Q. You’re not disappointed, sir, in the results?

The President. Oh, no. I never expected in the first go ’round that we could have a concluding agreement. It’s just—this is too tough. These are very difficult issues. But they’re not— the good news is they’re not overwhelmingly complicated. That is, sometimes you have in these peace negotiations issues that are both politically difficult and extremely complicated.

I think there’s some complexity here, but it’s all quite manageable. So I think that they know where they are now; they’ve talked through. They have a feeling for each other; they’ve dealt with all these issues. We have a working—a document, if you will, on which we can work through the differences. And so I feel pretty good about it.

I think our United States team did a good job. I’m very proud of Secretary Albright and Mr. Berger and all the rest of them. They did a good job. And I think the people who came from Israel and from Syria really are trying to make a difference. So if they want to do it bad enough and they’re willing to sort of take a chance on a totally different future, they can get there. And I certainly hope they will, and I’m still quite hopeful.

Middle East Peace Process

Q. You said you were hopeful with the Pales

tinian talks? The President. Oh, very, yes.

Q. For next month?

The President. Yes. I’m quite hopeful there, too. Mr. Arafat is coming here in a few days, and I’m quite hopeful.

JANUARY 19, 2000

Israel-Syria Peace Talks

Q. Mr. President, you’ve spoken to President Asad. Do you have any reason to believe that the peace talks will restart soon?

The President. Well, first of all, I think it’s very important that you—I think this has been well and accurately reported, as nearly as I can tell. But I want to reiterate, neither side has decided to back away from the peace talks, call an end to them, call a freeze to them. That’s not what’s going on. They are having a genuine dispute about sequencing now that I’m trying to work through for both of them.

But the good news about this is that both these leaders, I think, want a peace that meets each other’s needs. That is, they’re both quite mindful of the fact that there won’t be a peace agreement unless the legitimate concerns of both sides are met.

And I would not say the gaps in the positions are 90 percent; I’d say they’re much closer to 10 percent than 90 percent. But keep in mind, these folks had not dealt with each other in a very long time. And that week they spent together at Shepherdstown was really the first time they had had these kind of direct contacts, get a feel for where they were. They wanted to go home and reassess their positions. And so we need to do some trust-building. We’ve got some work to do, but I’m actually quite hopeful.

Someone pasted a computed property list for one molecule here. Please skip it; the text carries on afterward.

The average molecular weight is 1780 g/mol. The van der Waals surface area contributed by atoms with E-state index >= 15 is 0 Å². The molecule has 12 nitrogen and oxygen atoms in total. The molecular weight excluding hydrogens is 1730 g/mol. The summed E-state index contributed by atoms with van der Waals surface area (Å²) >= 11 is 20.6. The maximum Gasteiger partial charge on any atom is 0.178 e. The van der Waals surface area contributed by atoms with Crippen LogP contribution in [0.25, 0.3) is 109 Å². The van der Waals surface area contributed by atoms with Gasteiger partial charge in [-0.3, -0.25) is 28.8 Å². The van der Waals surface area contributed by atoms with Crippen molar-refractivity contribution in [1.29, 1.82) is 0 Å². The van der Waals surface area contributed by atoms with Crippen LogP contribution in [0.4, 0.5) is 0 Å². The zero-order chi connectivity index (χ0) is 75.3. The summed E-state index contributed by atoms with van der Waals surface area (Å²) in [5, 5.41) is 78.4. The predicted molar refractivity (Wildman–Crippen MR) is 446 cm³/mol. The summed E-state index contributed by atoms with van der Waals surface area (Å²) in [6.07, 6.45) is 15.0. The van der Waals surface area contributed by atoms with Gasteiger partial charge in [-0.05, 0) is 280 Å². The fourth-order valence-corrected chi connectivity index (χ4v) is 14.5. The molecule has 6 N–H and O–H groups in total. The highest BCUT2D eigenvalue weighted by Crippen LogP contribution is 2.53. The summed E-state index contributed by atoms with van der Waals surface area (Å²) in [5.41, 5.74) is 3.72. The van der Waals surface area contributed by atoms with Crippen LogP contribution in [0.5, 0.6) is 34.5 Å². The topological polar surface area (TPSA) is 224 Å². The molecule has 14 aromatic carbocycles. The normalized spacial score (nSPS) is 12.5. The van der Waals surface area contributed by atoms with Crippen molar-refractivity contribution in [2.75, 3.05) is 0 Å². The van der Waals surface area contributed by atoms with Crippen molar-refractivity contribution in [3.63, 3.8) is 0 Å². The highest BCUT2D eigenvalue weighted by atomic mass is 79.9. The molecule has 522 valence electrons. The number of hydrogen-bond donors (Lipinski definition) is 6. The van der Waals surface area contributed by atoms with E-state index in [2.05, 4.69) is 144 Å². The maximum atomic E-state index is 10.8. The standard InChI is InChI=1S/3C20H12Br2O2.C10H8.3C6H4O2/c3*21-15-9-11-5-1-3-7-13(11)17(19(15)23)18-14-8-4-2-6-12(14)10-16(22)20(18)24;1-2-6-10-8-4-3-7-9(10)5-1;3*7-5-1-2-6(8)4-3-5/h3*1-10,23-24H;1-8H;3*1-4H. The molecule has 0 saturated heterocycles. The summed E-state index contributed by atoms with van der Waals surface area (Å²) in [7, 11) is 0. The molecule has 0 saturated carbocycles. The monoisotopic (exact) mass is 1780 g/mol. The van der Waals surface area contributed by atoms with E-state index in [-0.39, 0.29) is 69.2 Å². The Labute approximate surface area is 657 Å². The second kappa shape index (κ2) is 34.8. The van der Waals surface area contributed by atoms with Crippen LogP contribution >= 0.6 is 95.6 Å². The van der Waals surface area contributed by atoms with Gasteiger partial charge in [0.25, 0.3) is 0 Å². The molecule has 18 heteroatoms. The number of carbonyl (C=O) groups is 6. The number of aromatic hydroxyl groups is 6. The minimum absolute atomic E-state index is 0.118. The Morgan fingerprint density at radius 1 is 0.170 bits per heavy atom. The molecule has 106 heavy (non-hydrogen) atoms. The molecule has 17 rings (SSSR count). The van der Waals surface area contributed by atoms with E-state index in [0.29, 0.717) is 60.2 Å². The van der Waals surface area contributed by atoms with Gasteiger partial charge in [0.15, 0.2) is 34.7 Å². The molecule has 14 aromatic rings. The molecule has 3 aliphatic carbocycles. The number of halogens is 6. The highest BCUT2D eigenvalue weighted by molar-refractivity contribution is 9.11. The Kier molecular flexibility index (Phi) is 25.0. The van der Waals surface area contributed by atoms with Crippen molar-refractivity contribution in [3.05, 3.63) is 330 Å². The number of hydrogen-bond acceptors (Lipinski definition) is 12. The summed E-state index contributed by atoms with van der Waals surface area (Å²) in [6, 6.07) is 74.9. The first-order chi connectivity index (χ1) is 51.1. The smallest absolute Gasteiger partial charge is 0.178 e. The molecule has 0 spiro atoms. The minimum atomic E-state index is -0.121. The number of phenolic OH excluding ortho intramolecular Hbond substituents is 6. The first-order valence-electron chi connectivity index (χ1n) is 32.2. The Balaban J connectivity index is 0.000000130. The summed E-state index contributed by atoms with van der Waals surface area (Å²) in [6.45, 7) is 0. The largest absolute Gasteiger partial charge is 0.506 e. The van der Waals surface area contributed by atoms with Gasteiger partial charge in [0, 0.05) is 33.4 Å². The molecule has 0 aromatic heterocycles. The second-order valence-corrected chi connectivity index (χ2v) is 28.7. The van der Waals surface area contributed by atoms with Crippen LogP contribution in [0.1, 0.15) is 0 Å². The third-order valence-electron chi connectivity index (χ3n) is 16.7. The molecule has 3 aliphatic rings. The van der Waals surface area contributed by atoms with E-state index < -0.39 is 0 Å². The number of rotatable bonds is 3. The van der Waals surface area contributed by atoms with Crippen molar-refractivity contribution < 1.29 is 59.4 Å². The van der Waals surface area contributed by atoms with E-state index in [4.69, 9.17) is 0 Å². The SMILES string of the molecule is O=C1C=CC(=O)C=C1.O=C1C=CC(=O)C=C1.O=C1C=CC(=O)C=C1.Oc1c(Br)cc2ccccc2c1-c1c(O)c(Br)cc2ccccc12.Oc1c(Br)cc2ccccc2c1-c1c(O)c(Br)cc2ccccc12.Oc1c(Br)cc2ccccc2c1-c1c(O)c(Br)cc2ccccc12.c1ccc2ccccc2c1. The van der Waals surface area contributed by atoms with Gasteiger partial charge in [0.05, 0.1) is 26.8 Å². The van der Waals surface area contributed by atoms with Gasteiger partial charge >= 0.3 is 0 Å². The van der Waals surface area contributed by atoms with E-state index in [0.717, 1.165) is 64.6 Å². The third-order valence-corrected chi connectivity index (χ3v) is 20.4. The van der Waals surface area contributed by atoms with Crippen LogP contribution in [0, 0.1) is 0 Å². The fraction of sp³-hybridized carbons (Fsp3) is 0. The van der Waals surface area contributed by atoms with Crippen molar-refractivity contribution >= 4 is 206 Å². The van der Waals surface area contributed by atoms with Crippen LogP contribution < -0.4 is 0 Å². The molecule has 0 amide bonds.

And I see that both sides have continued to evidence a fairly high level of confidence that they can succeed, and that’s good news. So we’re in a little patch here where I’ve just got a little extra work to do, and I’m working at it. And hopefully, we can do it.

Q. [Inaudible]—Asad today or yesterday?

The President. Yes, I talked to President Asad, I think yesterday, wasn’t it?

Q. But since then——

The President. No, not since yesterday morning. But I’ll be in regular contact with him continuously. So we’re working this very, very hard. And of course, we’re also working on the Palestinian track, and tomorrow Chairman Arafat will be here, and I expect to have a good meeting with him. You know, if this were easy, it would have been done a long time ago. But we’re working at it, and I’m pretty hopeful.

JANUARY 20, 2000

Israel-Palestinian Peace Talks

President Clinton. Let me just say I am delighted to have Chairman Arafat back in the White House. As all of you know, I am absolutely committed to seeing a comprehensive peace agreement involving the Palestinians and the Israelis, committed to doing whatever I can to achieve that. The resolution of the issues between Palestinians and Israelis is at the core of the comprehensive effort that we all want to make for peace throughout the Middle East, and we have to work through them.

As in any process like this, there must be inevitable and difficult compromises. No one can get everything that either side wants. But I’m convinced we can get there, and I’m convinced that Chairman Arafat is proceeding in great good faith, and so I’m glad to see him, glad he’s here.

Q. Mr. President, is it possible for these talks to be completed by the deadline for the framework agreement? And if not, would you support extending it?

President Clinton. Well, I think that will have to be worked out between the two sides, and specifically between Chairman Arafat and Prime Minister Barak. And they will work that out. I think the main thing I want you to know is that I’m convinced it’s possible for them to reach a comprehensive peace in a reasonably short period of time. And I’m going to do whatever I can to facilitate it.